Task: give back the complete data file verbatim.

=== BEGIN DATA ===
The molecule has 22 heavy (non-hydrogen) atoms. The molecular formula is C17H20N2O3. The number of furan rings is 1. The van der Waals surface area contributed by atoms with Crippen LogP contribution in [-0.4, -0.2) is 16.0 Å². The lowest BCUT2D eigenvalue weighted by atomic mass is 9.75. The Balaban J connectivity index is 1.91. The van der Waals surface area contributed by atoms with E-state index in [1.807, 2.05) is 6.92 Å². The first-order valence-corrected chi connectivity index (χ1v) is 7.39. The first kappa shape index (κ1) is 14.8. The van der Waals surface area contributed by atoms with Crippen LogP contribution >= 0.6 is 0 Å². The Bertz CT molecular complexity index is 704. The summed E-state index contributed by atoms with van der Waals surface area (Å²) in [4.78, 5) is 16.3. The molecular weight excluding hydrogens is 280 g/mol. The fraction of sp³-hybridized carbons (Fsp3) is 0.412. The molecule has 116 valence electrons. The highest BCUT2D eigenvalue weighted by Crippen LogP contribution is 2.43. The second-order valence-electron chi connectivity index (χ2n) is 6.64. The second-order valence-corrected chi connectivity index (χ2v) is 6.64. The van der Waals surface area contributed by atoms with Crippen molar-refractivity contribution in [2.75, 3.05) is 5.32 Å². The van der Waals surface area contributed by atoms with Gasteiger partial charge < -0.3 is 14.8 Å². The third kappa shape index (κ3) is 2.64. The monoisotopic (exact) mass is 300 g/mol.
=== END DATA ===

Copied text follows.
The molecule has 22 heavy (non-hydrogen) atoms. The molecular formula is C17H20N2O3. The number of furan rings is 1. The van der Waals surface area contributed by atoms with Crippen LogP contribution in [-0.4, -0.2) is 16.0 Å². The lowest BCUT2D eigenvalue weighted by atomic mass is 9.75. The Balaban J connectivity index is 1.91. The van der Waals surface area contributed by atoms with E-state index in [1.807, 2.05) is 6.92 Å². The first-order valence-corrected chi connectivity index (χ1v) is 7.39. The first kappa shape index (κ1) is 14.8. The van der Waals surface area contributed by atoms with Crippen LogP contribution >= 0.6 is 0 Å². The Bertz CT molecular complexity index is 704. The summed E-state index contributed by atoms with van der Waals surface area (Å²) in [4.78, 5) is 16.3. The molecular weight excluding hydrogens is 280 g/mol. The fraction of sp³-hybridized carbons (Fsp3) is 0.412. The molecule has 116 valence electrons. The highest BCUT2D eigenvalue weighted by Crippen LogP contribution is 2.43. The second-order valence-electron chi connectivity index (χ2n) is 6.64. The second-order valence-corrected chi connectivity index (χ2v) is 6.64. The van der Waals surface area contributed by atoms with Crippen molar-refractivity contribution in [2.75, 3.05) is 5.32 Å². The van der Waals surface area contributed by atoms with Gasteiger partial charge < -0.3 is 14.8 Å². The third kappa shape index (κ3) is 2.64. The monoisotopic (exact) mass is 300 g/mol.